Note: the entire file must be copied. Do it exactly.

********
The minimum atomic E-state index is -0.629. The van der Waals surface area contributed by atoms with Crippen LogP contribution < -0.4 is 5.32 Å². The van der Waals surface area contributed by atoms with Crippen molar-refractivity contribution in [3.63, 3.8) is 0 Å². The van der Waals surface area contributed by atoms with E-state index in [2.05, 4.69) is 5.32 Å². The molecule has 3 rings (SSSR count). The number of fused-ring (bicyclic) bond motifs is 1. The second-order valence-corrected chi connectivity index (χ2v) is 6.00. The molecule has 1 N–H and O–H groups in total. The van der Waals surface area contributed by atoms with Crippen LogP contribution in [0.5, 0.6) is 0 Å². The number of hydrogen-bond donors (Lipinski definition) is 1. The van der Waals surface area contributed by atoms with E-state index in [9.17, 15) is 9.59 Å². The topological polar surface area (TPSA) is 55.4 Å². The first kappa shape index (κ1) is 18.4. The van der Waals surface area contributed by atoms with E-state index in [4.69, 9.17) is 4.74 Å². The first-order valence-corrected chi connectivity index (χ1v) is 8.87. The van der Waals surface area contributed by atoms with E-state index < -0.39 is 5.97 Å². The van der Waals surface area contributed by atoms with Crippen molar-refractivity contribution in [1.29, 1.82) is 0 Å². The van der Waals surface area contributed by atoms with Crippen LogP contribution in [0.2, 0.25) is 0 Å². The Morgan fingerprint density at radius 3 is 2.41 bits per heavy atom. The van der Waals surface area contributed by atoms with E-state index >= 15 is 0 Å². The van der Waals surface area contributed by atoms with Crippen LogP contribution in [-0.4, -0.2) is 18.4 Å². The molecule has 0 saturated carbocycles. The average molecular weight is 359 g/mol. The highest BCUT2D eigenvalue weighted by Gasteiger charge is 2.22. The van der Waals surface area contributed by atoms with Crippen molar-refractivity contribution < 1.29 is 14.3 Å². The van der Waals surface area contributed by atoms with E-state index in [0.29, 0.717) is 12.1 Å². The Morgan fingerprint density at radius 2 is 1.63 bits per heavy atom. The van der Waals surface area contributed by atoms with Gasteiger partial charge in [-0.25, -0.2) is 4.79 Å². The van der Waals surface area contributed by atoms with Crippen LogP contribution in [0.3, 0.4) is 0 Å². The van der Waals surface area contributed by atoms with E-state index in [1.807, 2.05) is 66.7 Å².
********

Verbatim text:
The minimum atomic E-state index is -0.629. The van der Waals surface area contributed by atoms with Crippen LogP contribution < -0.4 is 5.32 Å². The van der Waals surface area contributed by atoms with Crippen molar-refractivity contribution in [3.63, 3.8) is 0 Å². The van der Waals surface area contributed by atoms with E-state index in [2.05, 4.69) is 5.32 Å². The molecule has 3 rings (SSSR count). The number of fused-ring (bicyclic) bond motifs is 1. The second-order valence-corrected chi connectivity index (χ2v) is 6.00. The molecule has 1 N–H and O–H groups in total. The van der Waals surface area contributed by atoms with Crippen LogP contribution in [0.5, 0.6) is 0 Å². The number of hydrogen-bond donors (Lipinski definition) is 1. The van der Waals surface area contributed by atoms with E-state index in [9.17, 15) is 9.59 Å². The topological polar surface area (TPSA) is 55.4 Å². The first kappa shape index (κ1) is 18.4. The van der Waals surface area contributed by atoms with E-state index in [4.69, 9.17) is 4.74 Å². The first-order valence-corrected chi connectivity index (χ1v) is 8.87. The van der Waals surface area contributed by atoms with E-state index < -0.39 is 5.97 Å². The van der Waals surface area contributed by atoms with Crippen molar-refractivity contribution in [1.29, 1.82) is 0 Å². The van der Waals surface area contributed by atoms with Crippen LogP contribution in [0.2, 0.25) is 0 Å². The Morgan fingerprint density at radius 3 is 2.41 bits per heavy atom. The van der Waals surface area contributed by atoms with E-state index >= 15 is 0 Å². The van der Waals surface area contributed by atoms with Crippen LogP contribution in [-0.4, -0.2) is 18.4 Å². The molecule has 0 saturated carbocycles. The average molecular weight is 359 g/mol. The highest BCUT2D eigenvalue weighted by Gasteiger charge is 2.22. The van der Waals surface area contributed by atoms with Crippen molar-refractivity contribution < 1.29 is 14.3 Å². The van der Waals surface area contributed by atoms with E-state index in [0.29, 0.717) is 12.1 Å². The Morgan fingerprint density at radius 2 is 1.63 bits per heavy atom. The van der Waals surface area contributed by atoms with Gasteiger partial charge in [-0.25, -0.2) is 4.79 Å². The van der Waals surface area contributed by atoms with Crippen LogP contribution in [0.3, 0.4) is 0 Å². The van der Waals surface area contributed by atoms with E-state index in [1.807, 2.05) is 66.7 Å².